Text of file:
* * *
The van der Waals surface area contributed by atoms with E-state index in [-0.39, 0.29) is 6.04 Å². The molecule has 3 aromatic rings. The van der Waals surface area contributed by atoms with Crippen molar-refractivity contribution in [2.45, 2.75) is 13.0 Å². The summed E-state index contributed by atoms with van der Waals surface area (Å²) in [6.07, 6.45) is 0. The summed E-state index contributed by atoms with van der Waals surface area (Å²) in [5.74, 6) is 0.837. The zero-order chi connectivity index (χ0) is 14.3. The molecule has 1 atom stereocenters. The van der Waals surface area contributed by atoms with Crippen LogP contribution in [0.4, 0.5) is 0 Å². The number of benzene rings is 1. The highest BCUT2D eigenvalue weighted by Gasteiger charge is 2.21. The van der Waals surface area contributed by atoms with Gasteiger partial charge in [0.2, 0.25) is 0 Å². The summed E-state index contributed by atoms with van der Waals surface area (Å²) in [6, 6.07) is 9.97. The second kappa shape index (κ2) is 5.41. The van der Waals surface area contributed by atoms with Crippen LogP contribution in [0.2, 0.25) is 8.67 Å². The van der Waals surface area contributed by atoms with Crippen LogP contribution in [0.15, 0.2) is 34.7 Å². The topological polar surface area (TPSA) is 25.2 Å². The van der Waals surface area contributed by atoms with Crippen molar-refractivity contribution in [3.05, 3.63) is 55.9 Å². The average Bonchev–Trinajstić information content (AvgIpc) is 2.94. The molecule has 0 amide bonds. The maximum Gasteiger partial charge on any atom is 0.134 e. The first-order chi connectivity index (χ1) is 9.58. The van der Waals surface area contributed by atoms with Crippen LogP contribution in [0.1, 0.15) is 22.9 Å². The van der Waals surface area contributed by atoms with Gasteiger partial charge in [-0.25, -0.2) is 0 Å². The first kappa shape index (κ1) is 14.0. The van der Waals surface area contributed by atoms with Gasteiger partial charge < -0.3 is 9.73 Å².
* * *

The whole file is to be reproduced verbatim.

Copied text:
The van der Waals surface area contributed by atoms with E-state index in [-0.39, 0.29) is 6.04 Å². The molecule has 3 aromatic rings. The van der Waals surface area contributed by atoms with Crippen molar-refractivity contribution in [2.45, 2.75) is 13.0 Å². The summed E-state index contributed by atoms with van der Waals surface area (Å²) in [6.07, 6.45) is 0. The summed E-state index contributed by atoms with van der Waals surface area (Å²) in [5.74, 6) is 0.837. The zero-order chi connectivity index (χ0) is 14.3. The molecule has 1 atom stereocenters. The van der Waals surface area contributed by atoms with Crippen LogP contribution in [0.4, 0.5) is 0 Å². The number of benzene rings is 1. The highest BCUT2D eigenvalue weighted by Gasteiger charge is 2.21. The van der Waals surface area contributed by atoms with Gasteiger partial charge in [0.2, 0.25) is 0 Å². The summed E-state index contributed by atoms with van der Waals surface area (Å²) in [6, 6.07) is 9.97. The second kappa shape index (κ2) is 5.41. The van der Waals surface area contributed by atoms with Crippen LogP contribution in [0.2, 0.25) is 8.67 Å². The van der Waals surface area contributed by atoms with Crippen LogP contribution in [0.15, 0.2) is 34.7 Å². The topological polar surface area (TPSA) is 25.2 Å². The van der Waals surface area contributed by atoms with Crippen molar-refractivity contribution in [3.05, 3.63) is 55.9 Å². The average Bonchev–Trinajstić information content (AvgIpc) is 2.94. The molecule has 0 amide bonds. The maximum Gasteiger partial charge on any atom is 0.134 e. The first-order chi connectivity index (χ1) is 9.58. The van der Waals surface area contributed by atoms with Crippen LogP contribution in [0.1, 0.15) is 22.9 Å². The van der Waals surface area contributed by atoms with Gasteiger partial charge in [-0.25, -0.2) is 0 Å². The first kappa shape index (κ1) is 14.0. The van der Waals surface area contributed by atoms with Gasteiger partial charge < -0.3 is 9.73 Å².